While the boating season is coming to end on the Lake Winnebago  system, construction  season never ends on US 41. specifically the US 41 causeway across Lake Butte des Morts.

The Wisconsin  Department of Transportation  (WisDOT) wants to advise boaters to use extreme caution in the vicinity of US 41/Lake Butte des Morts causeway.  Construction is scheduled to begin after Labor Day on a $54 million WIS 21 interchange project which includes replacing all six US41 bridges crossing Lake Butte des Morts.

Construction  is anticipated to continue through July of 2013.

WisDOT is advising boaters to exercise caution when proceeding through this area by boat. To facilitate construction  contractor will be utilizing numerous barges with large cranes and other construction  equipment. and will need to relocate navigational channels.  Boaters will need to watch for additional navigational  buoys. and be alert for changing navigational alignments.

Danger and navigational  buoys will be placed in the water and warning lights will be installed on cofferdams and barges.

Please pass this information on to boaters that use your marinas.

If you have questions.  please contact me at 920-232-5831.

Tom Buchholz. P,E.
Project manager
Wisconsin  Department of Transportation



The invasive Asian carp fish continues to migrate toward Wisconsin. Some fear it could soon enter the Great Lakes system through Chicago, if it hasn’t already.

Online video from Indiana shows Asian carp relentlessly flying through the air, but for anglers on the Winnebago system Asian carp is no laughing matter.

Matt Schmaltz is a former Navy sailor who’s seen Asian carp firsthand.

“I got hit right in the side of the head. I got thrown from the front to the back of the boat,” he said.

He says the Asian carp species could severely damage Lake Winnebago and its tributaries.

“It’s a very serious matter. You take your boat out with your small children like I got mine with me now, and you have Asian carp jumping, you could seriously injure one of your kids,” Schmaltz said.

Biologists say this flying fish not only causes safety concerns for humans but it can dominate the food supply in a habitat, killing off other fish that depend on it.

“If Asian carp get established in the Green Bay or Lake Winnebago area or both, it would totally disrupt the fish community and the major fish species people like to go after like perch and walleye,” DNR fisheries supervisor Ron Bruch said.

The Wisconsin Department of Natural Resources says there are two ways that Asian carp could come to this area: One is by natural migration, the other is by humans bringing them here.

So far, two species of Asian carp — the bighead and silver carp — have been found along the Mississippi and St. Croix river systems.

Bruch, a fish species specialist, says there are no recorded Asian carp in Northeast Wisconsin, but without strict precautions, he says, they could be here soon.

“The pathway for Asian carp to get here will likely be they get into Lake Michigan and find a way to Green Bay, and from Green Bay they find their way to Winnebago. So if they can stop them down there that might help things a lot and prevent them from coming up here,” Bruch said.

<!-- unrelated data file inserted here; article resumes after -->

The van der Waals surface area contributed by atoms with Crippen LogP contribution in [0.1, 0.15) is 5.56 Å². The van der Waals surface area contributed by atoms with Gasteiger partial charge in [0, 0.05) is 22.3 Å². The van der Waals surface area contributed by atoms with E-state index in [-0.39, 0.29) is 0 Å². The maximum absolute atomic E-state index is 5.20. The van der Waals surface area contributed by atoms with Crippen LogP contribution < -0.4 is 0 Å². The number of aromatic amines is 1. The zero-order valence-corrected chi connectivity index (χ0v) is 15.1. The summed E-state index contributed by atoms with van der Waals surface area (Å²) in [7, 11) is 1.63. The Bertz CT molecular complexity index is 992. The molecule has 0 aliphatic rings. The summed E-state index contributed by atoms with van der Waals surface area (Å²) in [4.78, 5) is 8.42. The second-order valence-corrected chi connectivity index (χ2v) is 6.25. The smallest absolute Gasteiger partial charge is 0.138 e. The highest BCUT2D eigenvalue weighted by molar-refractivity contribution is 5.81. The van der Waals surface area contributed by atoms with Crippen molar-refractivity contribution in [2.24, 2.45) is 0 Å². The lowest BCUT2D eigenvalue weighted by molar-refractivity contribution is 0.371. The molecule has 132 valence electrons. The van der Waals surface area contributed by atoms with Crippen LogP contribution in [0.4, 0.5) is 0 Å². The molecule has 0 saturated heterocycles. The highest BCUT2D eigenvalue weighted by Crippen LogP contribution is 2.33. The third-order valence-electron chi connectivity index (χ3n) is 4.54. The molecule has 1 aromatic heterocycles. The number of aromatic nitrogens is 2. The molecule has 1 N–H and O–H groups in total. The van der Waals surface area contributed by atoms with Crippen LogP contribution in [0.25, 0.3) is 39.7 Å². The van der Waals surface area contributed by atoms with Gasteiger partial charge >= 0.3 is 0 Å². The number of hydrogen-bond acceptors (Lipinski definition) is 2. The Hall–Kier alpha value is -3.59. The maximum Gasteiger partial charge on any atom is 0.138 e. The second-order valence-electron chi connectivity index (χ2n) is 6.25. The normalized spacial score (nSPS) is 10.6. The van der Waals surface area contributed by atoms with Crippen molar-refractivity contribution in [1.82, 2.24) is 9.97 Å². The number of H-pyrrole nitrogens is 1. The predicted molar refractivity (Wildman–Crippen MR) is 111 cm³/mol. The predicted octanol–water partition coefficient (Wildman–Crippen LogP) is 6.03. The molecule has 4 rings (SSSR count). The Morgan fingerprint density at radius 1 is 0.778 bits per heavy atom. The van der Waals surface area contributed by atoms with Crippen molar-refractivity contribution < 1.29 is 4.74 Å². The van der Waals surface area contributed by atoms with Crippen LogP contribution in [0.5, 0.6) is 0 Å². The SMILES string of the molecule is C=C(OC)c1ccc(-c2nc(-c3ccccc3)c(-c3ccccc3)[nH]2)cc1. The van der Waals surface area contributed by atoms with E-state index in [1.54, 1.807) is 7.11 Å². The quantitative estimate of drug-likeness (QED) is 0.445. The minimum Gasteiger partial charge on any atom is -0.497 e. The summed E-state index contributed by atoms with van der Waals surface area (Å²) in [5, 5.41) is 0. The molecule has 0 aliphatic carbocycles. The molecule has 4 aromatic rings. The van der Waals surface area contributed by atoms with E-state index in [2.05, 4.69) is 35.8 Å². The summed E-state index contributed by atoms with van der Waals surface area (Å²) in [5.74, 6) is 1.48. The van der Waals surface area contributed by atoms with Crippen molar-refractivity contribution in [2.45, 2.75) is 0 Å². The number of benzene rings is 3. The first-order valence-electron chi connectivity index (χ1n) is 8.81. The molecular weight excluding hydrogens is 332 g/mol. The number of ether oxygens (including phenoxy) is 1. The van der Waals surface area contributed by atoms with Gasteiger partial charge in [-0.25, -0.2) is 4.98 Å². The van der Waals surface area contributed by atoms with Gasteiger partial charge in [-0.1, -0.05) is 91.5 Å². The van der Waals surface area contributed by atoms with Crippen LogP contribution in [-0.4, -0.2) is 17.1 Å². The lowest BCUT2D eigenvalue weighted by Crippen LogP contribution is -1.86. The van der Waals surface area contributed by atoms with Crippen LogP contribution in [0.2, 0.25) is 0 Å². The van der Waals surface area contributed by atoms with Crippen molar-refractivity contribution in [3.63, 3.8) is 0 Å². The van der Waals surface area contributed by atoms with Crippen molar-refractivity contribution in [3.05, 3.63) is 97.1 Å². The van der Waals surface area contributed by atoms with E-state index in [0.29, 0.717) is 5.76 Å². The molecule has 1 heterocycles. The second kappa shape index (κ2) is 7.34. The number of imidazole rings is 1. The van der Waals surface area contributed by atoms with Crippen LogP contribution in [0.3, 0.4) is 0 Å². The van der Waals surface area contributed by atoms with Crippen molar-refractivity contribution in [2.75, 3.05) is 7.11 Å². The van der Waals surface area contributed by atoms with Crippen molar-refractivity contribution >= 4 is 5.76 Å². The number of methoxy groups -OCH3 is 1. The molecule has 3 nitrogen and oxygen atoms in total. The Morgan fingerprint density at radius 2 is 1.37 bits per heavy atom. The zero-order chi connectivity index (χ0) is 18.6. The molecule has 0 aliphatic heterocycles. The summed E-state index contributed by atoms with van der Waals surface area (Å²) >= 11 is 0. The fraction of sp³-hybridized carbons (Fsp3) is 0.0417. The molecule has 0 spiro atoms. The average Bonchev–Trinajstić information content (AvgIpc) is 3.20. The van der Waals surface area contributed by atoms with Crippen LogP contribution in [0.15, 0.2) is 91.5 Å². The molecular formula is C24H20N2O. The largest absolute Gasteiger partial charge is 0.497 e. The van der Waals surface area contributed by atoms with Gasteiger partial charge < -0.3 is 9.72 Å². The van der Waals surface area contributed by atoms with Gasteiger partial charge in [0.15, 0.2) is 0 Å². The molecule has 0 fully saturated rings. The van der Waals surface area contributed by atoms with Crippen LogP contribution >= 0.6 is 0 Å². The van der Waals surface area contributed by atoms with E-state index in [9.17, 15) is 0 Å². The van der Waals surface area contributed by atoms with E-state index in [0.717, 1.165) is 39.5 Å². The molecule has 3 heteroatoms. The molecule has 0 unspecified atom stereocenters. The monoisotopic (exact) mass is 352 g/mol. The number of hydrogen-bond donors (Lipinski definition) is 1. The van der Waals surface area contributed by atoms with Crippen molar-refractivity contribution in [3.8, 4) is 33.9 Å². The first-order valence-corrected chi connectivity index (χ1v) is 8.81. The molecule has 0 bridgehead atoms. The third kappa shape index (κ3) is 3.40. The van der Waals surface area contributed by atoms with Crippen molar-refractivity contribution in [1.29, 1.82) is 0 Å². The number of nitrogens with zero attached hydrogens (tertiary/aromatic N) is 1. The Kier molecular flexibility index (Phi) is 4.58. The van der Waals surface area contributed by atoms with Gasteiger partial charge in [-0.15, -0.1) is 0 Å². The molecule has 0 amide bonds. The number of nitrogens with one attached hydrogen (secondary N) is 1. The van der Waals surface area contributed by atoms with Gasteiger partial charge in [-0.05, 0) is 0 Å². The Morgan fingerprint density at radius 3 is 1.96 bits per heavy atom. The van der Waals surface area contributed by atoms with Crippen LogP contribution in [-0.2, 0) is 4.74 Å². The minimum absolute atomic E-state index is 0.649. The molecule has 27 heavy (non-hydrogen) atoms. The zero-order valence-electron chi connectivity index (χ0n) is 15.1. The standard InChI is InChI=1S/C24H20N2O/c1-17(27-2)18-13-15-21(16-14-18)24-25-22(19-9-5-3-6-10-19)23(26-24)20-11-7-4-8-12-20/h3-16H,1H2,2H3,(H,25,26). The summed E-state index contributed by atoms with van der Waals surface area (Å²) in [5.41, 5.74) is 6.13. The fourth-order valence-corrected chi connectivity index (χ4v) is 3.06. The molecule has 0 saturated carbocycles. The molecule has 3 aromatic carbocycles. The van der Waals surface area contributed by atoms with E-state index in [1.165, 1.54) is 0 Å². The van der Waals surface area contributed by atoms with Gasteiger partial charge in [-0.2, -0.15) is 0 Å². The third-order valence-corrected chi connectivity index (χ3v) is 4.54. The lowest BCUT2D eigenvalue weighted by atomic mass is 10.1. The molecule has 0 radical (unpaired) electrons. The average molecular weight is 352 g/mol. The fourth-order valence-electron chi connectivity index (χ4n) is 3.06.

The DNR is concerned that fisherman might bring the invasive species up to Northeast Wisconsin.

Schmaltz agrees, “My big concern is people bringing the wrong bait in to the lake and introducing the wrong species.”

For that, the DNR always recommends buying from a licensed bait dealer.

Anglers like Schmaltz hope the DNR sets the hook on this invasive species before it’s too late.

Lake News: Winnebago System Waits, Watches for Asian Carp Invasion.



Authorities have identified a man found dead in a boat on the Wolf River last weekend.

Raymond Weber, 61, of Winneconne, was found slumped over iin a boat on the Wolf River Saturday near Lang’s Landing boat launch in the 100 block of North First Street in Winneconne. His upper torso, arms and head were under the water.

An autopsy was conducted Monday, but officials said it is too early to release any further information on the cause of death, according to a joint press release issued by the Winneconne Police Department and Winnebago County Coroner’s Office.

Toxicology results are pending and additional microbiology tests are also being conducted.

All unattended deaths are treated as suspicious. The death remains under investigation.

via Man found dead in boat identified | The Oshkosh Northwestern |



The body of a 60-year-old man was found with his upper torso and head submerged in the water at Lang’s Landing on Lake Winneconne in Winneconne at approximately 6:20 a.m. Saturday, according to Winneconne Police Department and the Winnebago County Coroner.

The cause of death is still unknown, according to the coroner, although both the police and coroner said the death does not appear to have been a result of foul play.

The Winnebago County Dive team also responded to the incident.

The name of the man is being withheld at this time.

Man found dead at Lake Winneconne boat landing | The Oshkosh Northwestern |



OSHKOSH, WI (WTAQ) – Dogs and small children are the ones most likely to get sick from ingesting algae blooms.

The hot, humid weather experienced around Lake Winnebago has created ideal condition for blue-green algae blooms.

That algae can produce a harmful toxin and it can be fatal in human beings. It’s also smells bad, rotten eggs.

Symptoms are said to be eye, ear and skin irritation, to vomiting and diarrhea.

Children are more susceptible than adults because they are more likely to transfer things from their hands to their mouths.

Lake News: Blue-green algae bloom warning for Lake Winnebago.